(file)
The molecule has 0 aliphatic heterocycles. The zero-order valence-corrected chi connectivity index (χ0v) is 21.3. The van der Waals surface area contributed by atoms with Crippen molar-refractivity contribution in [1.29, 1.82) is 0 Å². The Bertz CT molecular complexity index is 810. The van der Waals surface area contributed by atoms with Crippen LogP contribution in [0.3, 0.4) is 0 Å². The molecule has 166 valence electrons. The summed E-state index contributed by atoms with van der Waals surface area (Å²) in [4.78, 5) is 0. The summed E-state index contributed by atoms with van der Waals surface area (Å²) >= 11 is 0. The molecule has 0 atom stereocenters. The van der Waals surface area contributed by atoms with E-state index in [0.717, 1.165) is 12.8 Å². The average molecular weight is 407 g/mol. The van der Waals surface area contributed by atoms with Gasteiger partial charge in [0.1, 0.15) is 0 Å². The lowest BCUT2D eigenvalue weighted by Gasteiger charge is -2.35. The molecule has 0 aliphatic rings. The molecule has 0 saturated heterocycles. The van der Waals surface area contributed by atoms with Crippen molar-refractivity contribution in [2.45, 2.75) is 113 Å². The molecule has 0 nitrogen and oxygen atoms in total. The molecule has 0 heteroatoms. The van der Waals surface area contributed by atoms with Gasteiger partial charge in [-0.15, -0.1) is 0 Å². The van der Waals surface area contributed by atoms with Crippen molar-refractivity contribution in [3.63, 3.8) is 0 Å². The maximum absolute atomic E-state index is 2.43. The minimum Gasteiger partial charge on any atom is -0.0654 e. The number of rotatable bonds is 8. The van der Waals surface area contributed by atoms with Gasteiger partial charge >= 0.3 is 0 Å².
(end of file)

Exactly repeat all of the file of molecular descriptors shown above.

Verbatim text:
The molecule has 0 aliphatic heterocycles. The zero-order valence-corrected chi connectivity index (χ0v) is 21.3. The van der Waals surface area contributed by atoms with Crippen molar-refractivity contribution in [1.29, 1.82) is 0 Å². The Bertz CT molecular complexity index is 810. The van der Waals surface area contributed by atoms with Crippen LogP contribution in [0.3, 0.4) is 0 Å². The molecule has 166 valence electrons. The summed E-state index contributed by atoms with van der Waals surface area (Å²) in [4.78, 5) is 0. The summed E-state index contributed by atoms with van der Waals surface area (Å²) >= 11 is 0. The molecule has 0 atom stereocenters. The van der Waals surface area contributed by atoms with E-state index in [0.717, 1.165) is 12.8 Å². The average molecular weight is 407 g/mol. The van der Waals surface area contributed by atoms with Gasteiger partial charge in [0.1, 0.15) is 0 Å². The lowest BCUT2D eigenvalue weighted by Gasteiger charge is -2.35. The molecule has 0 aliphatic rings. The molecule has 0 saturated heterocycles. The van der Waals surface area contributed by atoms with Crippen molar-refractivity contribution in [2.45, 2.75) is 113 Å². The molecule has 0 nitrogen and oxygen atoms in total. The molecule has 0 heteroatoms. The van der Waals surface area contributed by atoms with Gasteiger partial charge in [-0.15, -0.1) is 0 Å². The van der Waals surface area contributed by atoms with Crippen molar-refractivity contribution in [3.63, 3.8) is 0 Å². The maximum absolute atomic E-state index is 2.43. The minimum Gasteiger partial charge on any atom is -0.0654 e. The number of rotatable bonds is 8. The van der Waals surface area contributed by atoms with Gasteiger partial charge >= 0.3 is 0 Å².